Is Our Writers Learning? Ready Player One by Ernest Cline

Ernest Cline’s READY PLAYER ONE is a good example of how books are a product of their time, though like Skull the Slayer, it’s not always in a bad way.

Most obviously, a book that’s drenched in nostalgia for 1980s pop culture will inevitably lose its appeal as the decades and the generations go by. I don’t think this is such a terrible thing: writing a wildly successful, popular book (even if I couldn’t get into it myself) is no small accomplishment, even if it doesn’t become, as they say, an “enduring classic.” Very little of what any of us write will endure.

The setting — the Oasis multiplayer online gameworld/social network where everyone in the dystopian mid-21st century spends their lives — also reflects the book came out in 2011. Social networks had a much more positive sheen then, without concerns about trolling, cyberbullying, online harassment and misinformation. In Ready Player One the bad guys are out to take over Oasis and monetize it, where creator James Halliday was an idealist. The past twelve years have made it clear how the people who create social networks and run online platforms are anything but idealists.

Halliday, as most of y’all probably know, died some time before the start of the book, leaving his fortune and the rights to Oasis to whoever can solve a series of puzzles built around Halliday’s nostalgia for 1980s pop culture. Our protagonist, Wade, is one of the “gunters” trying to win the McGuffin along with his buddy Aech and fellow player Art3mis, whom he crushes on due to her witty, self-deprecating blog posts. Can any of them solve the riddle? Can they do it before the corporate drones succeed and thereby seize control of Oasis?

I’ve often wondered if “show, don’t tell” matters to anyone outside writers and editors and this book is an argument that it doesn’t. It’s very, very Tell: we learn about the creator’s life in incredible detail, most of which is completely unnecessary. Cline tells us lots of other stuff about 1980s pop culture, the Oasis world and more. It didn’t hurt the book’s sales at all.

One thing I wish he’d shown us is Art3mis’ allegedly witty writing. Telling us someone is funny or charming or silver-tongued doesn’t work as well as showing — though that said, it’s better than having them say something dull or trite and having everyone act like they’re clever. Art3mis breaking down John Hughes films into the Dorky Boys Trilogy and the Dorky Girls Trilogy isn’t terribly deep or witty so perhaps it’s good Cline stopped there. In fairness, I’ve seen much worse, like a book excerpt where “you’re still beautiful” is all it takes to qualify as “silver tongued.”

Criticisms about how Cline writes Art3mis/Wade and the gatekeeping aspects of nerd culture are, I think, accurate, but my own dissatisfaction with the book was more personal. The gatekeeping criticism refers to things like Wade effortlessly flaunting his superior 1980s pop-culture knowledge to crush other gunters. This kind of one-upmanship is entirely plausible (and not just in nerd stuff) but I found Wade annoying rather than cool when he did it. I know lots of stuff about Silver Age comics but I don’t feel the urge to use it in the same way (“I’m sorry, do you seriously think “Indestructible Creatures of Nightmare Island” was JLA #42? It was #40, you imbecile!”).

More than that, the sheer, endless quantities of trivia left me numb. It’s less like geeking out over at Atomic Junk Shop and more like talking to someone who can’t shut up about their passion: I admit I don’t follow the show so I can’t discuss the latest episode, they respond by sharing a scene-by-scene breakdown in detail. Sure, there’s billions at stake in the gunters’ exploits but that doesn’t make discussions of Swordquest games or quoting Wargames (Wade’s memorized every line, along with tons of Halliday’s other fixations) any better. Though like Harlan Ellison’s Jeffty Is Five I might have liked it better as a teen or twentysomething when I was much more immersed in fiction. As is, it’s like Lewis Shiner’s Glimpses — the book becomes a deep dive into the life of Brian Wilson and the music of the Beach Boys and I had zero interest in either.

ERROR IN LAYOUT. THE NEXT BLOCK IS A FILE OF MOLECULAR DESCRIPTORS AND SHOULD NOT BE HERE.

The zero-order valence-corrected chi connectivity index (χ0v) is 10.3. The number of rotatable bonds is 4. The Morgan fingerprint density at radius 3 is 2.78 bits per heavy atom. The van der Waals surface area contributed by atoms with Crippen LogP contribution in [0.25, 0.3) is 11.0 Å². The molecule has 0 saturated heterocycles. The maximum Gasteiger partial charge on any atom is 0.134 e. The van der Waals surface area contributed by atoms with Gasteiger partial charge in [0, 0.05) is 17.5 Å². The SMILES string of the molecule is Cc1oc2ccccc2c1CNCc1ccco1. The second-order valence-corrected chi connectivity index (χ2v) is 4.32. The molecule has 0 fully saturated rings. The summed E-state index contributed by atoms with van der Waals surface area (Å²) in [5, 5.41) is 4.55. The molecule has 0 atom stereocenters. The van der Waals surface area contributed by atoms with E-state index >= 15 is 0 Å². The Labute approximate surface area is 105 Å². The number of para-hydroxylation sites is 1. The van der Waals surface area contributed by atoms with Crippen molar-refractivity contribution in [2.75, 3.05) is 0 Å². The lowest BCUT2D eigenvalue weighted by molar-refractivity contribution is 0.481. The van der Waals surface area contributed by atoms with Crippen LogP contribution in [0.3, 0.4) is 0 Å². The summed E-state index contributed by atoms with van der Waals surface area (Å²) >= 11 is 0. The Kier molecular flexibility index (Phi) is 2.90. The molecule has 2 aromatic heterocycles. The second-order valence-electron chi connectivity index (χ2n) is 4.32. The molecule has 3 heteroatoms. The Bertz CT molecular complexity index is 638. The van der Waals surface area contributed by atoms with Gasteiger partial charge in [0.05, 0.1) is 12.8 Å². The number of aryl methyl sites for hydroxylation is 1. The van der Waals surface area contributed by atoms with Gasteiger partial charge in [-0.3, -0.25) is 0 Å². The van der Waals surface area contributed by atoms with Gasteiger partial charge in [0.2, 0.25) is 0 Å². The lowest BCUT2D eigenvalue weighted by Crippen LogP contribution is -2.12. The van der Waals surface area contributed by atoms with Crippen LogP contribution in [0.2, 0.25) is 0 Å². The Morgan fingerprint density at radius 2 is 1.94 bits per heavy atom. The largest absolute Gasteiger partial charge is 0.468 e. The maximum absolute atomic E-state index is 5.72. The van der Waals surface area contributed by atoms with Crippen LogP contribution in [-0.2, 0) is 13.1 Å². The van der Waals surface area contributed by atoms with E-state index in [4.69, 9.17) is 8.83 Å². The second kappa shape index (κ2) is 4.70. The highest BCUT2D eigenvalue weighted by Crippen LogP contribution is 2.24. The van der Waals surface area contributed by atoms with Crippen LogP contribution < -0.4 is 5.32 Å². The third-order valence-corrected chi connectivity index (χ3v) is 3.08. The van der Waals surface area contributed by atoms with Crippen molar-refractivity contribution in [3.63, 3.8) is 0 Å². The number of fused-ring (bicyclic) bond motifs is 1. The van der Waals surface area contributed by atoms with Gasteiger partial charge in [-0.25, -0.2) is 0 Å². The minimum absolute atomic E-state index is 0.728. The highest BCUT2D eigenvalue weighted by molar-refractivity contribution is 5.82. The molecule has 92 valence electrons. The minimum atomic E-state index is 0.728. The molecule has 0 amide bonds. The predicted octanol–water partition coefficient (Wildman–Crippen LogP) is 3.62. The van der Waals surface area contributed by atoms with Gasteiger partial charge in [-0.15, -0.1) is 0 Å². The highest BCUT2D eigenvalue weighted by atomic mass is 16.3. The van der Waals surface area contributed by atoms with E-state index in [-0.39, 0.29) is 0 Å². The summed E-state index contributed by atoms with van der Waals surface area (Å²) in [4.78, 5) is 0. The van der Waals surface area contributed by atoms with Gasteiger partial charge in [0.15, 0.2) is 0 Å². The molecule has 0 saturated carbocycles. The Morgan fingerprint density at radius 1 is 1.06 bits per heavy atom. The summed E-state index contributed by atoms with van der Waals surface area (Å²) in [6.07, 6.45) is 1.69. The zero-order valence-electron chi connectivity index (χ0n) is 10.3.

Which is another way of saying that this presses the wrong nostalgia buttons for me. Cline, as he makes clear here, is writing his version of 1980s pop culture; mine has much more comics, more SF novels, different TV touchstones and very little videogames. That’s not something “wrong” with the book, it just makes it hard for me to connect with it, the same as if it were all about 1980s sports nostalgia. It”s also annoying that Cline claims some 1970s stuff, such as Monty Python and the Holy Grail and the TV show Land of the Lost as part of the 1980s. He may have been watching them in the ’80s but by that logic I Love Lucy could qualify as 1980s nostalgia.

Even though John Scalzi at the Cline link above describes the 1980s as “the Cosby era” (which of course is also of it’s time — who’d want to connect a book with Bill Cosby now?) the effect of Cline drawing on his personal nostalgia fest means it’s very white and very male: no Michael Jackson, no hip-hop or rap, more Family Ties references than Cosby Show, passing mentions of Transformers and Gobots but not Jem or anything else primarily girl-coded.

That said, I imagine Cline will do fine without my giving the book a thumbs up.

#SFWApro. Cover design by Christopher Brand, JLA cover by Murphy Anderson, all rights to images remain with current holders.

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Filed under Is Our Writers Learning?, Reading

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